Gitlab vs Github


any reason why Qubes & Heads choose Github as repository ?
while Gitlab is open source, & Github is not,
also some comparison article said that Gitlab is more secure,
i.e. gitlab vs github

1 Like

This is a frequently asked question. Three main reasons:

  1. We distrust the infrastructure including GitHub (though there are aspects we’re still working on).

  2. It’s free (as in beer). We’d have to spend either time or money to implement a solution ourselves or pay someone to do so, and we can’t spare either one right now.

  3. It has low admin/overhead requirements, which is very important, given how little time we have to spare.

The project uses Gitlab CI.


hi @Sven
it has been long time doesn’t see you around,
thanks for answering.

okay, never thought it will be in the FAQ.
sorry, forget to check the FAQ.

1 Like

Well, this sounds to me like: since we distrust hardware, it is more convenient to use Windows (or if you pull off “free as a beer” argument, then more convenient to use Ubuntu) than Qubes.

Not to say that Github is closed source platform, while Gitlab is at least open-core

Think again.

The architecture of Qubes OS is meant to minimize who you NEED to trust (the project team, XEN team and in a limited way Fedora). Qubes OS actively mitigates the threats arising from the distrusted hardware (sys-net, sys-usb, sys-audio, sys-gui etc.). As well as the threats from random application software (since it runs in isolated, firewalled qubes) and inevitable compromise isolated to a particular compartment.

So Qubes OS acknowledges the risks (distrust) and actively addresses them. Using Windows or Ubuntu would mean to acknowledge the risk and then surrender to the inevitable negative outcome. BIG DIFFERENCE yes?


Using Github’s closed source platform would mean to acknowledge the risk and then surrender to the inevitable negative outcome caused by the both Windows and Github owner.

It’ll happen!

I get that. And in a world where the Qubes OS team has huge man power and millions in budget, maybe it would make sense to spend a few man months and a couple thousand dollars to migrate to Gitlab to support the "better"™ solution.

Meanwhile in this world there are like what 3-5 core developers – maybe and a few thousand dollars of budget. So the project needs to look at all the things they could do and pick the ones that bring the most benefit. In this concrete case would you rather have them focus on stability and hardware isolation or spend a few weeks or months migrating everything to Gitlab?

Remember: there is no real security or trust benefit, just perception / nice to have.


What are you talking about? What negative outcome? What could M$ do to the project?

I’d rather wait! Make a poll!

And raise crowdfunding for migrating. Maybe you’d be surprised.

I emphasize: it’s my bad day obviously, but not mad at anyone, especially not on Qubes. I’ll just spit it out: using closed source platform to create open source software (of such a sensitivity) is like gets fucking to create virginity.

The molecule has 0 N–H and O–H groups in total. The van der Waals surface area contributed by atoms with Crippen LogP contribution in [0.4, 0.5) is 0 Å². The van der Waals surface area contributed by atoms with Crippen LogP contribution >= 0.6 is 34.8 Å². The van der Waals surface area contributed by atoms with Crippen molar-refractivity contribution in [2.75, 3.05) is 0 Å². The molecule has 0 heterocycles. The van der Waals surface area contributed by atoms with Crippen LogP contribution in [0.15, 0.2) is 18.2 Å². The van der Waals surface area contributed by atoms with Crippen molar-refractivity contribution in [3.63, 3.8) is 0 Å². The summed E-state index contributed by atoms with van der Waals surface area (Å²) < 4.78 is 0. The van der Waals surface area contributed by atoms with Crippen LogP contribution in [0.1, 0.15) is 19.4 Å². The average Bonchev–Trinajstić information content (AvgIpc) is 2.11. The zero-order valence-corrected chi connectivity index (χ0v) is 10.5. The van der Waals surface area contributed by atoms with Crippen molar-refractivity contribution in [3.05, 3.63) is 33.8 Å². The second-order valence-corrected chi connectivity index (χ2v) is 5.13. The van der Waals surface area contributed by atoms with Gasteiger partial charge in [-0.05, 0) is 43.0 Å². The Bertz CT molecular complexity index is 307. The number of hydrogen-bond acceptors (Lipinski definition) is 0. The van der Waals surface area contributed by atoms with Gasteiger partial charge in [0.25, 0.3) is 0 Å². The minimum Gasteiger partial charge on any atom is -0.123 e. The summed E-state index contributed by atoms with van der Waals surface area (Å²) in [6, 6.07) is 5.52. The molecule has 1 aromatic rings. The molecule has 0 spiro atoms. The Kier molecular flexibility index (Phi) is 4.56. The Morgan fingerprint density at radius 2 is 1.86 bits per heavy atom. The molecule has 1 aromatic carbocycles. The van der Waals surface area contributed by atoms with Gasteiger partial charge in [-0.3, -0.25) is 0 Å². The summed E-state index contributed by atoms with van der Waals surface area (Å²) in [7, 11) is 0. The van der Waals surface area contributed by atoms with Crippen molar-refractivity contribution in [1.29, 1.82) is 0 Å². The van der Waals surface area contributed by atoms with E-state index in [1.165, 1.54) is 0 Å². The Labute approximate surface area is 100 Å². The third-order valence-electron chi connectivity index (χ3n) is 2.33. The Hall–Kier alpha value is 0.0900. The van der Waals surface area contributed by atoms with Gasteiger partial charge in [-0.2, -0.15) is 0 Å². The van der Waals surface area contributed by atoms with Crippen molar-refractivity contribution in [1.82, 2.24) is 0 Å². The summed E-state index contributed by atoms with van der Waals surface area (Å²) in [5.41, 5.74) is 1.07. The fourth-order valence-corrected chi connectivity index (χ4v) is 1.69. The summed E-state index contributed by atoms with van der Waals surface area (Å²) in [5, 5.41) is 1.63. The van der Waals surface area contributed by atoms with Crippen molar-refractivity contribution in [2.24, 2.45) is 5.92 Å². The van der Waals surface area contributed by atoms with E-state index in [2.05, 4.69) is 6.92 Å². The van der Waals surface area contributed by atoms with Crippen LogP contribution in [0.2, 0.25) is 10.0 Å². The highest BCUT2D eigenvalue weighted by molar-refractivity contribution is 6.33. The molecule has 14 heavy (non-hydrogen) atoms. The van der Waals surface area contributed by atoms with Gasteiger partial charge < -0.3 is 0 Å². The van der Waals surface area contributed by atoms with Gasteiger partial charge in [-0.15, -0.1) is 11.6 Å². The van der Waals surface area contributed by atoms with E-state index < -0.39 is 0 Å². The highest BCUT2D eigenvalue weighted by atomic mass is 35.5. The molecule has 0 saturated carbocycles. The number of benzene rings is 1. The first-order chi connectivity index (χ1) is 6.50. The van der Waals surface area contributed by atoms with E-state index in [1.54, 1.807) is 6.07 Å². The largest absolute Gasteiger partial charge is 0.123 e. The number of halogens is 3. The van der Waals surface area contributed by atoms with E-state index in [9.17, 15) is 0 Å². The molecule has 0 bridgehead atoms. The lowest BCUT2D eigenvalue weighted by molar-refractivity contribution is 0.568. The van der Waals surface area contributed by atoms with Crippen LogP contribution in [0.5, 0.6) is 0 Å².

1 Like

@enmus thank you for clarifying your position. I can see this is a religious issue for you. I am not interested in that sort of discussion. If you see an actual threat to the project beyond “but Microsoft!!!” let me know.


No, no, I won’t go any further. It’s not about Microsoft, but about using any closed source tool to create Qubes.

This mistake in this line of reasoning is overgeneralization. We choose the cheaper, more convenient option for untrusted infrastructure. It doesn’t follow that we should choose the cheaper, more convenient option for the ultimate root of trust for our digital lives.


Yes, that is known fact. But while we have comparison here - “cheaper”, I am sure there is comparison in the second part of the statement - “less distrusted infrastructure”, or, to sound familiar, “reasonably trusted infrastructure”.

To be clear, I’m not pledging for migrating to Gitlab, Qubes is private project and the owners can do whatever they think it is the best for it. I’m just bringing in my opinion on something someone else started, not me. I would never start something like that - for me it is take it or leave it. I took it as is.

guys @Sven @adw

anyone know, how distrusting the infrastructure, is technically implemented,
in Qubes, related to Github ?

is it by signing each git commit, before being pushed into Github repo ?
also by verifying download.

1 Like

Yes, that’s correct. We sign either commits or tags (or sometimes both), then we verify the sigs on those tags whenever pulling from GitHub’s servers. This way, we’re not trusting that GitHub is honest. We’re assuming that GitHub (or someone who hacks into their servers) might try to replace all the code (or other data) we store on their servers with malicious code (or try other nasty things). By always checking signatures on commits and/or tags, we instead shift the trust to PGP and other Qubes team members’ signing keys.

However, there are some places where we’re still working on fully distrusting GitHub. For example, there isn’t an easy way to sign and verify comments, labels, and milestones on issues and PRs. (For reviews on PRs, we’ve developed our own system where the reviewer leaves a signed comment on the PR saying something like, “Approved as of <commit_hash>.”)


i see, understand now,

okay, thanks for all the hard work,
also, for high security awareness.

1 Like